FCA's cloud guidance: What it means for cloud providers and financial services firms


In outsourcing deals in the financial services sector service providers are very used to hearing from banks and financial institutions that certain contractual protections are required to meet ‘regulatory requirements’. Now that the FCA has published its final guidance on cloud computing, cloud service providers will need to get used to having similar discussions.

Cloud guidance

This summer the FCA published its final guidance for UK regulated firms outsourcing to the cloud. In the guidance, which is long overdue, the FCA makes clear that there is “no fundamental reason” why financial services firms cannot use public cloud services, as long as they comply with the FCA’s rules.  This statement and the guidance will certainly be welcomed by those UK financial institutions hesitant to embrace cloud to date due to the lack of regulatory certainty over its use. And it should be good news for the cloud sector too – providing a boost in the uptake of cloud services in the sector.

FCA Approach to Outsourcing

In the UK, the FCA and its predecessors have created longstanding guidance which requires firms to appropriately identify and manage the operational risks raised by outsourcing. The approach is proportionate and risk based, taking into account the nature, scale and complexity of a firm’s operations. The guidance builds on this existing approach.

Considerations when using cloud

The FCA identifies three risks it believes are specific to cloud-based solutions:

  • customers may have less scope to tailor the service;
  • providers may move customer data around with less visibility and control for the data owner; and
  • providers may contract out part of the service provided to other cloud providers, without visibility for the customer

The cloud guidance lists a number of areas of interest that regulated firms should consider when using cloud-based services, including how firms should discharge oversight obligations:

  1. Legal and Regulatory Considerations
  2. Risk Management
  3. International Standards
  4. Oversight of Service Provider
  5. Data Security
  6. Data Protection
  7. Effective Access to Data
  8. Access to Business Premises
  9. Relationships Among Service Providers
  10. Change Management
  11. Continuity and Business Planning
  12. Resolution (e., treatment during a dissolution or insolvency event)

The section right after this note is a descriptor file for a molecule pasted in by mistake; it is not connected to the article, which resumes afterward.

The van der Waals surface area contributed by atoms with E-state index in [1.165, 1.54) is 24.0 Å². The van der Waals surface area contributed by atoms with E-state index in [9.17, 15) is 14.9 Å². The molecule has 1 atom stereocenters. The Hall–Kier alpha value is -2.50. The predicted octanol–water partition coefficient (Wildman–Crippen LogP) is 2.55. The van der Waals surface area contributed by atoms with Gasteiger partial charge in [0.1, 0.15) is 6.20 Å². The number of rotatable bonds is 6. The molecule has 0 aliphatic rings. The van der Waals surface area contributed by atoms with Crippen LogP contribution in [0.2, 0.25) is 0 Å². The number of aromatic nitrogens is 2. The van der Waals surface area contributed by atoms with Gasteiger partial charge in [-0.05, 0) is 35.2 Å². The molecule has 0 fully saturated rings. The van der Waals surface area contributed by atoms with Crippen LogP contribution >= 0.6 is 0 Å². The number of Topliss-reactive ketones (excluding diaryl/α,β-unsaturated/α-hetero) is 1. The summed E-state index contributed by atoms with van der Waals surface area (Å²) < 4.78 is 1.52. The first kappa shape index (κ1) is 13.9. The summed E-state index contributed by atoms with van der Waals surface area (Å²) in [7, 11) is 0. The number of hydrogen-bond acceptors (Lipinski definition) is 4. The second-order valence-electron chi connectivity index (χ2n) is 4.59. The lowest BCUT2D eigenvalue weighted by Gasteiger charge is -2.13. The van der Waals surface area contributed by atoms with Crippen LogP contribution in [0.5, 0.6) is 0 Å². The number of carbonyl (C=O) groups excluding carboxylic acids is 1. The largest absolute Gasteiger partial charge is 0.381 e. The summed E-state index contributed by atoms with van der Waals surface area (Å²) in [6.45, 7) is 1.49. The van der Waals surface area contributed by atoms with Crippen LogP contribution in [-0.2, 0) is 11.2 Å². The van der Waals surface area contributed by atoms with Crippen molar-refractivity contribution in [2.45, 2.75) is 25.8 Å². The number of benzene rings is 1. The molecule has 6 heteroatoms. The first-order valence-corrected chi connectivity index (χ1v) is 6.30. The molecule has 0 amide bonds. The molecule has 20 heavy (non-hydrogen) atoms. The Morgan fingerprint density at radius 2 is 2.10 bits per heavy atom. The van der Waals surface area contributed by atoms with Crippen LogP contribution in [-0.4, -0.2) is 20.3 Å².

13. Exit Plan

Each category is accompanied by a list of bullet points and provides a number of clear statements detailing what the FCA expects in terms of access to data, access to premises and exit planning.

Changes in final guidance

The FCA published its draft cloud guidance for consultation in November 2015. The final guidance contains some key changes based on concerns raised during the consultation period. Here are some of the key points to note.

  • Supply chain identification. In response to concerns that the FCA expects firms to identify all of the service providers in a supply chain, the FCA has agreed that identifying all providers may not always be necessary. The Cloud Guidance now makes clear that identification only applies where the service providers “are related to the regulated activity being provided”. However, given much of a regulated firm’s activity with providers is likely to relate to regulated activity, this amendment may not provide much practical benefit.
  • Cloud data locations. One of the key concerns about the use of cloud services in financial services has always been the degree of knowledge and control (and auditability) of data storage and processing locations. The FCA has now acknowledged that in the context of cloud services firms may not be able to have full “choice and control” regarding the jurisdiction in which its data is stored, processed and managed. Instead, a firm should “agree a data residency policy with the provider upon commencing a relationship with them, which sets out the jurisdictions in which the firm’s data can be stored, processed and managed. This policy should be reviewed periodically.” This change will be welcomed as it more realistically reflects how a firm’s relationship with a cloud provider will work in practice - many large cloud providers now offer ring-fenced geographical cloud options.
  • Access to data centres. In response to concerns raised regarding the issue of physical access to data centres, the FCA did not change its stance and emphasised that there may be circumstances where physical access is required for a firm to meet its regulatory requirements. However, given the shared services model of cloud solutions and cloud provider concerns over security and disruption, it’s likely that audit and access rights will continue to be a hotly contested issue, irrespective of what the cloud guidance says.


The cloud guidance is certainly a welcome development for regulated financial services firms, giving them the assurance that as long as they comply with the FCA’s rules and guidelines, they can take advantage of cloud based services. Although the cloud guidance is not prescriptive, it provides a useful framework for firms to help ensure compliance with the FCA’s rules when outsourcing to the cloud.

And, for service providers? Well, they will certainly need to get used to financial services firms raising the cloud guidance during negotiations. Ideally, service providers will start to create offerings tailored for the financial services sector to ensure compliance. At the very least cloud providers will need to get familiar with the cloud guidance and consider how they will approach any requirements raised by customers in reliance on it.

Copyright © 2016 IDG Communications, Inc.

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